Lawrence Livermore National Laboratory

NARAC models are extensively tested and evaluated against exact mathematical solutions to the model equations, controlled laboratory and field experiments, and real-world releases. These tests ensure that NARAC models meet the following criteria:

  • Physically realistic equations and parameterizations are used in the models
  • Model equations are solved correctly and numerical methods are sufficiently accurate
  • Necessary input data are available to drive the models, including meteorological, geographical, and material/release properties
  • Models are accurate enough to reproduce data from tracer experiments to real-world incidents
  • Models are fast and robust enough to be used for emergency response applications
  • Software meets DOE Software Quality Assurance standards

Model Verification Using Analytic Solutions

Analytic mathematical solutions to model equations are used to test algorithms against known, exact results to ensure that numerical methods have been correctly implemented as shown in the example figure above.

Model Validation and Evaluation Using Field Study Data

NARAC uses experimental data from tracer gas and explosive dispersal releases to evaluate the accuracy of its models on local, regional, and continental scales (see example in figure below). NARAC models have performed in the top tier of models in international model evaluation and inter-comparison studies such as post-accident modeling of the Chernobyl accident, and the European Tracer Experiment (see Publications for additional information on NARAC model evaluation studies). Comparisons with data show that NARAC model predicted values are typically within a factor of 2 of measured values for simpler cases (relatively flat terrain and steady-state meteorological conditions) and within a factor of 5–10 of measured values for more complex conditions (e.g., heterogenous terrain, time-varying meteorology, or complicated emissions). Factor of 2 agreement means that the ratio of observed to predict values are between 1/2 and 2. Even in complex conditions, predicted peak air and ground contamination values are typically within a factor of 2 of measured values for the same downwind distance, but not necessarily the same exact location.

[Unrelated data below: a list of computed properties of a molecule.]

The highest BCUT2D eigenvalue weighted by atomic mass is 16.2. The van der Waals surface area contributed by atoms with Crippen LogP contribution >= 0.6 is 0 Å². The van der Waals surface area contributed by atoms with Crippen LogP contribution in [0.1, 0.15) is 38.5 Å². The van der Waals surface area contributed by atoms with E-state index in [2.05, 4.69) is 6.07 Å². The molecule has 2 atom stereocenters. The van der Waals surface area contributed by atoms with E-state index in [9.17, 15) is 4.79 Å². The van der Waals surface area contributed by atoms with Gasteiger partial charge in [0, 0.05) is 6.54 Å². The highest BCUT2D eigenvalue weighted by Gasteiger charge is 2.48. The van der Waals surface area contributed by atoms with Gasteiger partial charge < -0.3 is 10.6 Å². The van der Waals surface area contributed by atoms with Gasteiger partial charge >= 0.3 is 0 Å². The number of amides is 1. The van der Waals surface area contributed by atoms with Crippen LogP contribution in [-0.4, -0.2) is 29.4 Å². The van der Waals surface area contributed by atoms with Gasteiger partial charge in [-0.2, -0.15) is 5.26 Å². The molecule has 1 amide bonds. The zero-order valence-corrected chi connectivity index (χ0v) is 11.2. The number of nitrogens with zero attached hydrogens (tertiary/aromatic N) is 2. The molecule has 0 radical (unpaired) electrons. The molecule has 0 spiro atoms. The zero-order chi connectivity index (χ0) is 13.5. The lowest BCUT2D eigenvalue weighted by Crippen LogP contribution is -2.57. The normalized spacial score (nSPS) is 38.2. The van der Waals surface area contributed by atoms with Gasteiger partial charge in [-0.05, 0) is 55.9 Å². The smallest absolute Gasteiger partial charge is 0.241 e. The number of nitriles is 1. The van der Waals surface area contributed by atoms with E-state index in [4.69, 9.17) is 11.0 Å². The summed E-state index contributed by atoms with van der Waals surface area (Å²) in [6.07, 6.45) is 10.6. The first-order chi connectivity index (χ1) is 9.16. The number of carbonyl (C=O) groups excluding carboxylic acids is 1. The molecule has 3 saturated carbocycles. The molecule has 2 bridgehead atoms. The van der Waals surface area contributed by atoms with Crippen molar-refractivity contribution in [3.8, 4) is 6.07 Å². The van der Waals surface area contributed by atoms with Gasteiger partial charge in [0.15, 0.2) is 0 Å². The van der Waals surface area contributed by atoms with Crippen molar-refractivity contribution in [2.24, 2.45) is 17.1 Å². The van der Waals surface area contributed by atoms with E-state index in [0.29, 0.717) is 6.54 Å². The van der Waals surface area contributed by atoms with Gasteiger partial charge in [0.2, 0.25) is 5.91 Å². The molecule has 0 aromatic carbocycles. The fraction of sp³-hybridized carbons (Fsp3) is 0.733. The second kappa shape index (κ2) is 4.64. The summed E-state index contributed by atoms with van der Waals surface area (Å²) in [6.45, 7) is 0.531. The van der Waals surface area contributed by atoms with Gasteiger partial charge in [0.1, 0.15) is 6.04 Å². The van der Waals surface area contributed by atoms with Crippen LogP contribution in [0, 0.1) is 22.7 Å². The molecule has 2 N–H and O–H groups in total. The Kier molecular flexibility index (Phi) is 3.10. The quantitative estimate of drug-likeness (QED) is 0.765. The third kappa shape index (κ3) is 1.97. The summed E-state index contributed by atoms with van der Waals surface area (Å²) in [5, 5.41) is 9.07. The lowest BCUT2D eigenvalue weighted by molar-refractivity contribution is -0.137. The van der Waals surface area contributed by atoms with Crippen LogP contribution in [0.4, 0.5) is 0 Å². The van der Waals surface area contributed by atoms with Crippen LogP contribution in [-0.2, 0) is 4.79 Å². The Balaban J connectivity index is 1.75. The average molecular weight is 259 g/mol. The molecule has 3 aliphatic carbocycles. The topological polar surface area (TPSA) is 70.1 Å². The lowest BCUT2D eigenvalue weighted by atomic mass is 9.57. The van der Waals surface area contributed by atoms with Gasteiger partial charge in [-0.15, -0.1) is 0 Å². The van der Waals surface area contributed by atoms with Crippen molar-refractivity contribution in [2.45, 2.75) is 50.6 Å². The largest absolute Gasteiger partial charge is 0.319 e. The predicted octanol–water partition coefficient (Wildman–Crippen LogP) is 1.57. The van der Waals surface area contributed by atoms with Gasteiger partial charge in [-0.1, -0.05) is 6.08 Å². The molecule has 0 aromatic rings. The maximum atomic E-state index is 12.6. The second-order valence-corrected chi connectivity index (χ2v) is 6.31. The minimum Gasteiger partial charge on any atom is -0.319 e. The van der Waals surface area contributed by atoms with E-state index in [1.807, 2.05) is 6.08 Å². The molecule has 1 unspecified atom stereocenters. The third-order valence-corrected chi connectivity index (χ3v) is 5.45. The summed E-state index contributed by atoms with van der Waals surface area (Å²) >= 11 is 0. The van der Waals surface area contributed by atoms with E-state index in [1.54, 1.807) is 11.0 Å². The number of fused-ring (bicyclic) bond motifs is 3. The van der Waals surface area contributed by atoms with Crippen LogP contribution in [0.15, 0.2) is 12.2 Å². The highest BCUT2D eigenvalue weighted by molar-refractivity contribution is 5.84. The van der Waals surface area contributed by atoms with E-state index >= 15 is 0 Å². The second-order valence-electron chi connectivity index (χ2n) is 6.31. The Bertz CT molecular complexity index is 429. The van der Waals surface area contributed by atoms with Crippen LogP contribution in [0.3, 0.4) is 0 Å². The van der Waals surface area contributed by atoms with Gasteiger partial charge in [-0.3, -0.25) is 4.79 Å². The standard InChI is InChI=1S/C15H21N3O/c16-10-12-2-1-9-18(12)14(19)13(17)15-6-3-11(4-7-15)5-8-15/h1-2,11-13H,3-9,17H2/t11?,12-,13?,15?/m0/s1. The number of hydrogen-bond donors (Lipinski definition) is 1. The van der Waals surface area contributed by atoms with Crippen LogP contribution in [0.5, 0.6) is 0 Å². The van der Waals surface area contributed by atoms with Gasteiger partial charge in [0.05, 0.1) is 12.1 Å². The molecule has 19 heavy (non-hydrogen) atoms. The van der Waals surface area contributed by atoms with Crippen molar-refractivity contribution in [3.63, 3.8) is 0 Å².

The two panels above show the results of NARAC wind field and dispersion model predictions for a tracer gas release experiment near the Diablo Canyon Nuclear Power Plant on the central coast of California in 1986. Sulfur Hexafluoride (SF6) tracer gas released at the plant was measured at air sampling stations 1-40 km downwind. The left panel shows the LODI model predicted tracer particle positions and the ADAPT model wind field 10 meters above ground level at 11:45 PDT on 8/31/1986. The right panel compares the LODI-predictions (color contours) and the observed values (marked by "+") of 1-hr average SF6 surface air concentrations overlaid on model terrain contours (100 m contour interval).

Real-World Incident Response

Real-world incidents provide opportunities to test models under complex conditions. NARAC has responded to numerous events since it's creation in 1979. Examples include the Chernobyl nuclear power plant accident, industrial fires and accidents, the Algeciras Spain Cesium release, the Tokaimura Japan criticality accident, and the Fukushima Dai-Ichi Nuclear Power Plant accident.


Nasstrom JS, Sugiyama G, Baskett RL, Larsen SC, Bradley MM, 2007: The NARAC modeling and decision support system for radiological and nuclear emergency preparedness and response. Int. J. Emergency Management, 4, 524-550.

Foster KT, Sugiyama G, Nasstrom JS, Leone, Jr. JM, Chan ST, and Bowen BM, 2000: The use of an operational model evaluation system for model intercomparison, Int. J. Environment and Pollution, 14, 77-88.